In recent times, many safety concerns have been raised when it comes to opioid painkillers. This has led to opioid prescribing practices getting an increased amount of attention from the public and state/federal regulators. Given this environment, one might wonder whether there have been major changes in physician behavior regarding the prescribing of these medications in recent years.
A recent survey suggests that cutting back on opioid prescribing has become rather common among doctors. The survey was conducted last month and almost 3,000 U.S. physicians responded to it.
In the survey, doctors were asked about their opioid prescribing practices. Over half of the respondents said that, over the past year or two, they had reduced their prescribing of opioids. Such reductions were particularly common among respondents who practiced in internal or family medicine.
A smaller number of the surveyed doctors reported stopping prescribing opioids altogether over this period. Specifically, a little short of one in ten physicians reported this.
What was the most common reason respondents who cut back on or eliminated their prescribing of opioids gave for the changes they made in their prescribing practices? Holding the top spot were concerns that opioid prescribing carries too many risks and hassles. Over a third of the doctors who indicated they had cut back on or stopped prescribing opioids cited this reason.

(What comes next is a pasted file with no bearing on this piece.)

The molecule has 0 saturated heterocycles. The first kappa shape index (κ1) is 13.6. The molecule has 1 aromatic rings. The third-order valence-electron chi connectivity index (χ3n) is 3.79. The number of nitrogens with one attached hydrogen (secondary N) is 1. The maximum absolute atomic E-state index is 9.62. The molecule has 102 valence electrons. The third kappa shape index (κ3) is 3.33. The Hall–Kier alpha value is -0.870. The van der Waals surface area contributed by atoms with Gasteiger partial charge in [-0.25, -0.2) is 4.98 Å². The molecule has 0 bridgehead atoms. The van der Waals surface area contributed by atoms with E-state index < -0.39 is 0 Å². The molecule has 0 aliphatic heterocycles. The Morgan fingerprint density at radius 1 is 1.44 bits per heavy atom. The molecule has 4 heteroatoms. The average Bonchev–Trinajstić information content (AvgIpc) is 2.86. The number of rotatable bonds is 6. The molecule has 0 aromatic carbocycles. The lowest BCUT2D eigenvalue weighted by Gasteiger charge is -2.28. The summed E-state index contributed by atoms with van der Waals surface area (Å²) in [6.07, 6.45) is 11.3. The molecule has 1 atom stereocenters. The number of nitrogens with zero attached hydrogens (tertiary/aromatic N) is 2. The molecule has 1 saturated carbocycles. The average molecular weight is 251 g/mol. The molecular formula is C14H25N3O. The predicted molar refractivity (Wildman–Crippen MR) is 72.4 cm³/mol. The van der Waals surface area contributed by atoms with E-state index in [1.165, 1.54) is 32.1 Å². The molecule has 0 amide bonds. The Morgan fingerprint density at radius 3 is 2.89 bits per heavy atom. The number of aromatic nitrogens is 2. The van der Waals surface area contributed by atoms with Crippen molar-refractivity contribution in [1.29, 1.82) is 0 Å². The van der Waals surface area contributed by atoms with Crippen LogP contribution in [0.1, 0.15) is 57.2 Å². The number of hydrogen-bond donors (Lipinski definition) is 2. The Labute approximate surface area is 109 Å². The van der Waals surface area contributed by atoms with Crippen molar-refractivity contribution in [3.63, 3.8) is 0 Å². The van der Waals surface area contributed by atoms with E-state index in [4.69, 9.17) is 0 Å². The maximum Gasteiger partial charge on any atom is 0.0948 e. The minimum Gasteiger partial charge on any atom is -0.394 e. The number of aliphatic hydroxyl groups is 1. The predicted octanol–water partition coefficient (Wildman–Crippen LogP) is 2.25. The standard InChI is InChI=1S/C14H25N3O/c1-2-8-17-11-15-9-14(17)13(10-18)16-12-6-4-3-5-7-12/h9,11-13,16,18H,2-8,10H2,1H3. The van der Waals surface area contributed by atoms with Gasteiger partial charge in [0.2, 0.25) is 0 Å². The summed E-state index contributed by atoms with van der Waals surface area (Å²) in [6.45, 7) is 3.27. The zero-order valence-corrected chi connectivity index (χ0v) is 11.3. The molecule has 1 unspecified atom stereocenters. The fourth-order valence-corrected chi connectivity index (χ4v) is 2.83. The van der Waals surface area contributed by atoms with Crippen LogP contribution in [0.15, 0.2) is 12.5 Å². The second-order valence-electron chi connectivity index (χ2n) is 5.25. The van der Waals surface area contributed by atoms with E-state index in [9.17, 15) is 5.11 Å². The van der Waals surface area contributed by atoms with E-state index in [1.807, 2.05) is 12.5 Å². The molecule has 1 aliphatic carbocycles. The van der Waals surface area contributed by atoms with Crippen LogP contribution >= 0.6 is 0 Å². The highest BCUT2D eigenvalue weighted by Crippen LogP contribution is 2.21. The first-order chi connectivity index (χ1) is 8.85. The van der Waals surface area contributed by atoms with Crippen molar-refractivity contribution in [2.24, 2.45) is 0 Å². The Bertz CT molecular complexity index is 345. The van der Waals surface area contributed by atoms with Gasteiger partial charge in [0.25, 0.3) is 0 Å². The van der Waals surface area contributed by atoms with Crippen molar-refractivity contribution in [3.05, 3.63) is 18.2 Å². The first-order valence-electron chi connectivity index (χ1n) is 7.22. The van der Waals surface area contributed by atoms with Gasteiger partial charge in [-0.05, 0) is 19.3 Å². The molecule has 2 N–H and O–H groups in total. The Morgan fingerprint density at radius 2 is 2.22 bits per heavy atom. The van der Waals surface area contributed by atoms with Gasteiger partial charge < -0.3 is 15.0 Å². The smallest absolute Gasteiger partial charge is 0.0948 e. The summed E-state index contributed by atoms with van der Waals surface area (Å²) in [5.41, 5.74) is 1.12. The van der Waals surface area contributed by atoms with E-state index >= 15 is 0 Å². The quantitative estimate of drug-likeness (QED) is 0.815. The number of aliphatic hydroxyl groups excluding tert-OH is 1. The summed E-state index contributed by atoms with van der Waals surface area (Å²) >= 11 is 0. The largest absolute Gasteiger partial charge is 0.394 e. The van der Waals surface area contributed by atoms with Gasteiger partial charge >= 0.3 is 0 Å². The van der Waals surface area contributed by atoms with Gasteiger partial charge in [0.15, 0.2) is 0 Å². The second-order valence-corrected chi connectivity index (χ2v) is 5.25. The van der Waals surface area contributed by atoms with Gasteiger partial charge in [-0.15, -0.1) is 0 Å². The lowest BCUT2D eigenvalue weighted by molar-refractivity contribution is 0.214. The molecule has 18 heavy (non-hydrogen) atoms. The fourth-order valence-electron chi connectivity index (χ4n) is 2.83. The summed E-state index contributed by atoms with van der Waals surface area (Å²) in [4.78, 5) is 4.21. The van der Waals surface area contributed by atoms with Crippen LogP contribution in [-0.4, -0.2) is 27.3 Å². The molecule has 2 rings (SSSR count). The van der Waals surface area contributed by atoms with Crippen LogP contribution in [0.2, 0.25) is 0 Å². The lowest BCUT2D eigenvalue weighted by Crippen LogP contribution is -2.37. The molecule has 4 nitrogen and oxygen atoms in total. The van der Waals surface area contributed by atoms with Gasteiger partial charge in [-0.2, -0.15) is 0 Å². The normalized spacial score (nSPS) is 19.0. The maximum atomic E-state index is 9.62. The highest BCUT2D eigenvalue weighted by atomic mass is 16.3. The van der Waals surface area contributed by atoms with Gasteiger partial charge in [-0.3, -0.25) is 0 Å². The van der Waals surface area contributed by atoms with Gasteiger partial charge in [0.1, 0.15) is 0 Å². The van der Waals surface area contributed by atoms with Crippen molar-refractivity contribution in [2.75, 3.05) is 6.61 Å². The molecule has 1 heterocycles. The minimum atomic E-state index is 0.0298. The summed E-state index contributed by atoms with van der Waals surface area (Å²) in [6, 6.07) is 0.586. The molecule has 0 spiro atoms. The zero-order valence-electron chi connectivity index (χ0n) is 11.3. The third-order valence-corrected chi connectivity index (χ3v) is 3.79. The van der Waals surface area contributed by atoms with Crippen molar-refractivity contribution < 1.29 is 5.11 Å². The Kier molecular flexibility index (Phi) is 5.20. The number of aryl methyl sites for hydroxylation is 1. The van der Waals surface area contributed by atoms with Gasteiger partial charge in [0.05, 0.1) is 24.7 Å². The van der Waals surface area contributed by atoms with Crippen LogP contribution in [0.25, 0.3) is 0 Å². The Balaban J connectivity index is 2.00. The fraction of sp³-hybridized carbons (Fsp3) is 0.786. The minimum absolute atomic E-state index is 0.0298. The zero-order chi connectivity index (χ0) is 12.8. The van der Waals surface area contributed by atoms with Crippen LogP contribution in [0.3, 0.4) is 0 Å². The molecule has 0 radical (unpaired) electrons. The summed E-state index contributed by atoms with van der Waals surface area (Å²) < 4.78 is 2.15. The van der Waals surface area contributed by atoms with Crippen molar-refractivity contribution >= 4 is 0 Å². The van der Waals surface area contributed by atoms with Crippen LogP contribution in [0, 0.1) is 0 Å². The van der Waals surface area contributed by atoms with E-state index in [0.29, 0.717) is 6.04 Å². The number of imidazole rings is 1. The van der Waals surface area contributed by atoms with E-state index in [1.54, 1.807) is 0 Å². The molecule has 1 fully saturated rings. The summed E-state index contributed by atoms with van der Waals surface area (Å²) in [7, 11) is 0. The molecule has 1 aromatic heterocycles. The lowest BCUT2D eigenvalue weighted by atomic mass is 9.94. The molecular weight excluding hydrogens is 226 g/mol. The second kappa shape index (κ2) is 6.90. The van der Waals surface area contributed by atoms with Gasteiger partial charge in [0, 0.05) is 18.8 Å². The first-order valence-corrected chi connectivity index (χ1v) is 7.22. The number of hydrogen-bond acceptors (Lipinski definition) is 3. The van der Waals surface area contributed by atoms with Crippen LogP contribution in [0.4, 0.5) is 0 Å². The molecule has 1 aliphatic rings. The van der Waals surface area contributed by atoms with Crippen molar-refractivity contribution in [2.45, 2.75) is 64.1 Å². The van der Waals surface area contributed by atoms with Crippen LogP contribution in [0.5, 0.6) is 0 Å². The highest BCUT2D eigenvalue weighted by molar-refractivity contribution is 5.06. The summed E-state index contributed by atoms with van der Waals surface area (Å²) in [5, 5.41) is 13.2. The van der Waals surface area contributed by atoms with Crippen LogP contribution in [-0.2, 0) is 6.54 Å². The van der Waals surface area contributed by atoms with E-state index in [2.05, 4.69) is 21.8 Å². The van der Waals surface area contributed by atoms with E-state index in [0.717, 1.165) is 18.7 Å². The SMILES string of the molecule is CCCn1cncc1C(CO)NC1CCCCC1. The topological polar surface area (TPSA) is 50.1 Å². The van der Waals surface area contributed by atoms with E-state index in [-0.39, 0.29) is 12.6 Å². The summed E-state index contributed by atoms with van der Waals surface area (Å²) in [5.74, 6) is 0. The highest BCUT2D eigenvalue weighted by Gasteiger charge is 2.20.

Now, reductions in opioid prescriptions raise their own set of concerns regarding patient well-being. This includes concerns that such reductions might end up hurting some chronic pain patients. The survey suggests this is a concern a fair number of doctors have. Over a third of the polled doctors indicated that they felt that reductions in the prescribing of opioids have been hurting patients. One wonders what role such concerns will play in the discussion and debate on opioid prescribing in upcoming years.
As this underscores, there can be all sorts of different things for doctors to factor in when it comes to their decisions regarding their practices related to the prescribing of opioids.
Now, there can also be of very wide range of factors for physicians to consider when legal issues come up for them, such as license-related issues, in relation to their prescription practices. Skilled health care lawyers understand the complexity of such matters and can provide doctors facing such matters with explanations of the different factors at play in the matter and their legal options.